This should relieve investors who feared that Madison Square Garden Executive Chairman Jim Dolan‘s decision to invest $125M in an entertainment partnership with music manager Irving Azoff would leave the sports and entertainment company strapped for cash. MSG says that it has been “approached by certain parties expressing interest in Fuse and [has] retained JP Morgan to explore all strategic alternatives” — which usually means a sale. The music channel reaches 73M pay TV homes, and distributors pay an average of 8 cents per month for each home. Fuse could sell for about $300M, Credit Suisse analyst Michael Senno figures following Al Jazeera’s agreement to pay $500M for Current TV which collected about 11 cents per sub from distributors. That would “more than offset capital used in recent investments” including the Azoff deal and a $25M investment in Brooklyn Bowl Las Vegas. Stifel analyst Benjamin Mogil also notes that Fuse could command a healthy price because its deals with distributors would enable a buyer to reprogram the network to offer “anything other than live sports.” Many MSG shareholders are eager to see the company return cash to them, possibly by repurchasing shares.
Global Showbiz Briefs: Helena Bonham Carter, British Film Censor, Fuse Becomes Fabrik Entertainment & More
London Critics To Fete Helena Bonham Carter
The London Critics Circle is set to honor Helena Bonham Carter with the Dilys Powell Award for Excellence in Film at the 33rd awards ceremony on January 20 in the capital city. Bonham Carter said in response, “To be chosen for this award is a surprise and an honor. I am delighted! It’s always nice when critics say something nice about you for a change, and especially the critics in your hometown.” Previous recipients have included Dirk Bogarde, Richard Attenborough, Julie Walters, Judi Dench, Nicolas Roeg, Quentin Tarantino and Kristin Scott Thomas. Bonham Carter’s most recent film roles include Miss Havisham in Mike Newell’s Great Expectations and Mme Thénardier in Tom Hooper’s Les Misérables. The London Critics Circle announces its film nominations on December 18.
New York, NY (March 20, 2012) – Fuse, the national music television network of The Madison Square Garden Company, today announced its development slate featuring a variety of comedy, documentary, animated and scripted series all rooted in music. The slate reflects Fuse’s robust development pipeline, with many more deals to come, as the network furthers its commitment to adding original programming to the existing music-focused lineup.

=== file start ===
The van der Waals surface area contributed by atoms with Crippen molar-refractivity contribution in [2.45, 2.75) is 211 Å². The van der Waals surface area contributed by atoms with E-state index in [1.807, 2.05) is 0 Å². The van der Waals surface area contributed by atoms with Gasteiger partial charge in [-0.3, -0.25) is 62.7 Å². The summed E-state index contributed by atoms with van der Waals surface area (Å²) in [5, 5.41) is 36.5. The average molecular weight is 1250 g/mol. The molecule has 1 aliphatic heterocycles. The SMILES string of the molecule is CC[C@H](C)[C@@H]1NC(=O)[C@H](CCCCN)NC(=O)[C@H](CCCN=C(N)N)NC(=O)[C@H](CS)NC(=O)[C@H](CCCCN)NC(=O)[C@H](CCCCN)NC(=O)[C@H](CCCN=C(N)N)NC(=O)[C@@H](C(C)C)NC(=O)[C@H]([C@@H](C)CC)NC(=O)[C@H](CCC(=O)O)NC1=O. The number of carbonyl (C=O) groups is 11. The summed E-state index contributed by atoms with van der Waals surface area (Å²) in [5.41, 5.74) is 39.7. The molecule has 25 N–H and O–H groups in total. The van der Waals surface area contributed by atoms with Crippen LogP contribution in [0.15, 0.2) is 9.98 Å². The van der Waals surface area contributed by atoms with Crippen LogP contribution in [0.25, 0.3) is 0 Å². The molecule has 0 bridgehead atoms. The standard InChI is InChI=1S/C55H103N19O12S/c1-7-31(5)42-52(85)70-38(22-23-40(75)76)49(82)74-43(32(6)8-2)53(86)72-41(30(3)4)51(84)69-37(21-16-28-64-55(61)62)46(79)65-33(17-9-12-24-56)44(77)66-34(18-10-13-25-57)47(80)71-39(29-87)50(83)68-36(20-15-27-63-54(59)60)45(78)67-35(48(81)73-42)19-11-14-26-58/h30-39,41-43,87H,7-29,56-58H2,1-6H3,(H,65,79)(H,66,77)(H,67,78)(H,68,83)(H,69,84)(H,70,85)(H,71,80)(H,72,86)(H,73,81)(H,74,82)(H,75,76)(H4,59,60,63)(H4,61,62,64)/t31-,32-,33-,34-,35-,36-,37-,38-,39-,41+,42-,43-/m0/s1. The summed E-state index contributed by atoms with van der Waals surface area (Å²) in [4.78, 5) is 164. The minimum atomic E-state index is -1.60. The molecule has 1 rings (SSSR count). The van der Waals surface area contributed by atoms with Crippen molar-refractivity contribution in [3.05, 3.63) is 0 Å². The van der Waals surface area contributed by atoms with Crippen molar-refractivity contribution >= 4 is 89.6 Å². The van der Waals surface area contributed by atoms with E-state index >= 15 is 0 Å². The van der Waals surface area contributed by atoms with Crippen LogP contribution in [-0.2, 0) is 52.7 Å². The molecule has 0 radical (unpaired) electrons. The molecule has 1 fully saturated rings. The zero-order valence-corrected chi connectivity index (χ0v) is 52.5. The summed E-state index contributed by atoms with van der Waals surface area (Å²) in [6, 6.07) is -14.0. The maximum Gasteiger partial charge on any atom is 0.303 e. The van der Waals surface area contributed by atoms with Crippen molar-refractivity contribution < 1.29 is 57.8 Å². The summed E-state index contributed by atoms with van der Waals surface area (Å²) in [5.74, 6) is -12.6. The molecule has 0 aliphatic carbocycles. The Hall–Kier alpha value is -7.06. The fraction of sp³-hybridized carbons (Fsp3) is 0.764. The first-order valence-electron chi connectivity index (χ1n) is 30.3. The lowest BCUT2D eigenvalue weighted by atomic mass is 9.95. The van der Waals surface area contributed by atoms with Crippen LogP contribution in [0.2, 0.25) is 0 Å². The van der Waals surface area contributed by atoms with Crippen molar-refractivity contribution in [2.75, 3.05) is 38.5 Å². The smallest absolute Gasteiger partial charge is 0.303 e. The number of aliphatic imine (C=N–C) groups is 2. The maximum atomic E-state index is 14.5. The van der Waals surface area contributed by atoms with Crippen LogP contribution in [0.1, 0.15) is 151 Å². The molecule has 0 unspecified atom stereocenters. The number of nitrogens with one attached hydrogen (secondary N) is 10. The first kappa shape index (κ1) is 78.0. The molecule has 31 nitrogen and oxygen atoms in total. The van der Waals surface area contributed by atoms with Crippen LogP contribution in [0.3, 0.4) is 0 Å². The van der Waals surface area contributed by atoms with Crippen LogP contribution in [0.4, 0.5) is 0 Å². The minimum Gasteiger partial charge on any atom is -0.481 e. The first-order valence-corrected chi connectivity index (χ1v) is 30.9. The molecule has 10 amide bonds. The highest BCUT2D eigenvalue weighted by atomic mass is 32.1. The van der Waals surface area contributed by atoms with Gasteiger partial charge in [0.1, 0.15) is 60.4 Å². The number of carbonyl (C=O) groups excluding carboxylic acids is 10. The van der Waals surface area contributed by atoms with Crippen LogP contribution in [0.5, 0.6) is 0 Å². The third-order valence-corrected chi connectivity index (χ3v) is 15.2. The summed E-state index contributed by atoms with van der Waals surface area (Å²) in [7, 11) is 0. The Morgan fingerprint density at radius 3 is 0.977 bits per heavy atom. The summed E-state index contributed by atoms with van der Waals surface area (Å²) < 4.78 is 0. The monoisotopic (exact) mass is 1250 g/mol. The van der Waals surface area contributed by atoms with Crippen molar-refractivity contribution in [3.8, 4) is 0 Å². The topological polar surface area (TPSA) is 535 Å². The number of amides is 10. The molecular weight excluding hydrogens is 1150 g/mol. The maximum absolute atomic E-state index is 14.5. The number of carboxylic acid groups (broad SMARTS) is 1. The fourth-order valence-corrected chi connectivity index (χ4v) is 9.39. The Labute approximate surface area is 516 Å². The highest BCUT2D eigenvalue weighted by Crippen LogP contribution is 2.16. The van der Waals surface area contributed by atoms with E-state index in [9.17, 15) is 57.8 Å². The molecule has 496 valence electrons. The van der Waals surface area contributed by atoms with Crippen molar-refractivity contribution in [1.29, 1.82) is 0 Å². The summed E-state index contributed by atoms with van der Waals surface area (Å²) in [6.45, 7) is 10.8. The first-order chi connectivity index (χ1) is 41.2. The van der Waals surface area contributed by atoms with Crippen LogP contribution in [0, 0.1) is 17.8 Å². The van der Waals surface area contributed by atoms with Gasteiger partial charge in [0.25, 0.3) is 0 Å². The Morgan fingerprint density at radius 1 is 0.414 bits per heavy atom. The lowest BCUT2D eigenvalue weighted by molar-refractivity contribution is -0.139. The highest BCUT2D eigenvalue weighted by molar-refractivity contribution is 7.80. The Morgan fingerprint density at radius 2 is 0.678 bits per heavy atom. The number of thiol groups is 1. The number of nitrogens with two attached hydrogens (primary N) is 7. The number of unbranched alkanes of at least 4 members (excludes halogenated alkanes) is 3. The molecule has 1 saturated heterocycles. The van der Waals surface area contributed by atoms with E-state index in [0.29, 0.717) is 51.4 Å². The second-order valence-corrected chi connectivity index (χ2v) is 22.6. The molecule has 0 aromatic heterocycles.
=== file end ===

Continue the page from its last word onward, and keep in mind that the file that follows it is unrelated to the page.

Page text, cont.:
IN DEVELOPMENT (all titles listed are working titles)
Execs at marginal cable channels who want to know how determined pay TV operators are to clear away what they consider programming deadwood should keep an eye on the carriage spat between Madison Square Garden and Time Warner Cable. They’re engaged in the season’s hottest battle over programming costs as they negotiate renewal terms for their current contract that expires on December 31. Per usual, there’s a lot of noise about who’d be most responsible for inconveniencing consumers if there’s in impasse — with most of the focus on the possible loss of popular regional sports channels MSG and MSG+, which carry the New York Knicks, Rangers, Islanders, Devils, and Buffalo Sabres. MSG has a hotline (1-888-keepmsg) that encourages Time Warner Cable customers to jump to another pay TV provider. “As excitement builds for the return of the NBA, Time Warner Cable is threatening to pull MSG Networks from its systems,” the programmer says. The cable company says that “the ball’s in MSG’s court, so these channels will come off only if MSG pulls the plug.”
But the most important issue is whether the No. 2 cable company will be able to drop MSG’s music video channel Fuse from its lineup — potentially resulting in $10M a year in lost revenue for MSG. “Fuse is watched by fewer than one-tenth of one percent of the customers who have it available — that’s just 4,000 customers out of more than 7.4M,” says Mike Angus, Time Warner Cable’s SVP Content Acquisition. MSG’s effort to package the music service with its popular regional sports channels “is nothing more than a tax on New York sports fans.” MSG says that Fuse “appeals to a growing audience of a desirable demographic and its unique partnership with MSG Entertainment ensures it offers programming, access, and promotion that no one else can.” The average pay TV provider pays about six cents a month for each customer who receives Fuse, SNL Kagan estimates.
EXCLUSIVE: Music TV network Fuse has finalized a deal for a series order to half-hour series Funny or Die’s Billy On The Street, starring comedian Billy Eichner. On the series, set to premiere December 22 at 11 PM, Eichner hits the streets of New York City to test pedestrians on their knowledge of pop culture in a fast-paced and comedic trivia-style game show. Funny Or Die’s president of production Mike Farah, Eichner and Krysia Plonka are executive producers. The project stems from Eichner’s viral “man on the street” videos (sample below), which he initially created for his live shows with the Upright Citizens Brigade. Funny Or Die originally made a video with Eichner last year to post on the site, but then the brass felt the video was a great concept for a TV show and pitched it out last spring. Pilot orders from six cable networks — including VH1, BBC America, Comedy Central, Bravo, and E! — followed, with Fuse landing the show after coming in with a straight-to-series order. Funny Or Die’s Billy On The Street marks Funny Or Die’s third series order, joining Funny Or Die Presents on HBO and Jon Benjamin Has A Van on Comedy Central.